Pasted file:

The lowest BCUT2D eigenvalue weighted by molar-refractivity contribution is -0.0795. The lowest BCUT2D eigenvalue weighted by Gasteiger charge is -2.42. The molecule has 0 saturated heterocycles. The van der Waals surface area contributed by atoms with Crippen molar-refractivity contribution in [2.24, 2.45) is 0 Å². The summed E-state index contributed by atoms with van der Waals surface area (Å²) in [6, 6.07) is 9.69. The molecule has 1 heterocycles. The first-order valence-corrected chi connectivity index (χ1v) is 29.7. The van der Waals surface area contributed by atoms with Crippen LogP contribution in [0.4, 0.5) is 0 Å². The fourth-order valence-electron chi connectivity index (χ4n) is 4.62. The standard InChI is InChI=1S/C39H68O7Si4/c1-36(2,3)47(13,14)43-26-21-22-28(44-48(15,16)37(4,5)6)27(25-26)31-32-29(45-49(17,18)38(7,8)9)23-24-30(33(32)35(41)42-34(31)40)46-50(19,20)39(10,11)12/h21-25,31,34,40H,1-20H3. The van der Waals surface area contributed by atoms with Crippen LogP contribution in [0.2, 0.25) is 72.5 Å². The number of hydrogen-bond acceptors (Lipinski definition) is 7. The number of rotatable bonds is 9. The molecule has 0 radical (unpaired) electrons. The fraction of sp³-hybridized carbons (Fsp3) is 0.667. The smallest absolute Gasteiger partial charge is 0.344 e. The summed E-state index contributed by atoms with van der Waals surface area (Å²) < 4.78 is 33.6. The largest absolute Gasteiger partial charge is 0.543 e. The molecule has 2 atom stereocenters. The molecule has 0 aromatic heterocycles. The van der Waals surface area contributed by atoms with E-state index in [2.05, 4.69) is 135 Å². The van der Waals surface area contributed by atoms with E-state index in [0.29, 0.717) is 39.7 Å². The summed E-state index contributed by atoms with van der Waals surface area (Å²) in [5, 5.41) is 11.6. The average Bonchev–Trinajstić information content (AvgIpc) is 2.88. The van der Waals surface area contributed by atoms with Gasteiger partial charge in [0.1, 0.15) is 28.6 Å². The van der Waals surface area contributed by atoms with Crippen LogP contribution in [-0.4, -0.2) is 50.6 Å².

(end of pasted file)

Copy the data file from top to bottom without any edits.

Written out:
The lowest BCUT2D eigenvalue weighted by molar-refractivity contribution is -0.0795. The lowest BCUT2D eigenvalue weighted by Gasteiger charge is -2.42. The molecule has 0 saturated heterocycles. The van der Waals surface area contributed by atoms with Crippen molar-refractivity contribution in [2.24, 2.45) is 0 Å². The summed E-state index contributed by atoms with van der Waals surface area (Å²) in [6, 6.07) is 9.69. The molecule has 1 heterocycles. The first-order valence-corrected chi connectivity index (χ1v) is 29.7. The van der Waals surface area contributed by atoms with Crippen LogP contribution in [0.4, 0.5) is 0 Å². The fourth-order valence-electron chi connectivity index (χ4n) is 4.62. The standard InChI is InChI=1S/C39H68O7Si4/c1-36(2,3)47(13,14)43-26-21-22-28(44-48(15,16)37(4,5)6)27(25-26)31-32-29(45-49(17,18)38(7,8)9)23-24-30(33(32)35(41)42-34(31)40)46-50(19,20)39(10,11)12/h21-25,31,34,40H,1-20H3. The van der Waals surface area contributed by atoms with Crippen LogP contribution in [0.2, 0.25) is 72.5 Å². The number of hydrogen-bond acceptors (Lipinski definition) is 7. The number of rotatable bonds is 9. The molecule has 0 radical (unpaired) electrons. The fraction of sp³-hybridized carbons (Fsp3) is 0.667. The smallest absolute Gasteiger partial charge is 0.344 e. The summed E-state index contributed by atoms with van der Waals surface area (Å²) < 4.78 is 33.6. The largest absolute Gasteiger partial charge is 0.543 e. The molecule has 2 atom stereocenters. The molecule has 0 aromatic heterocycles. The van der Waals surface area contributed by atoms with E-state index in [2.05, 4.69) is 135 Å². The van der Waals surface area contributed by atoms with E-state index in [0.29, 0.717) is 39.7 Å². The summed E-state index contributed by atoms with van der Waals surface area (Å²) in [5, 5.41) is 11.6. The average Bonchev–Trinajstić information content (AvgIpc) is 2.88. The van der Waals surface area contributed by atoms with Gasteiger partial charge in [0.1, 0.15) is 28.6 Å². The van der Waals surface area contributed by atoms with Crippen LogP contribution in [-0.4, -0.2) is 50.6 Å².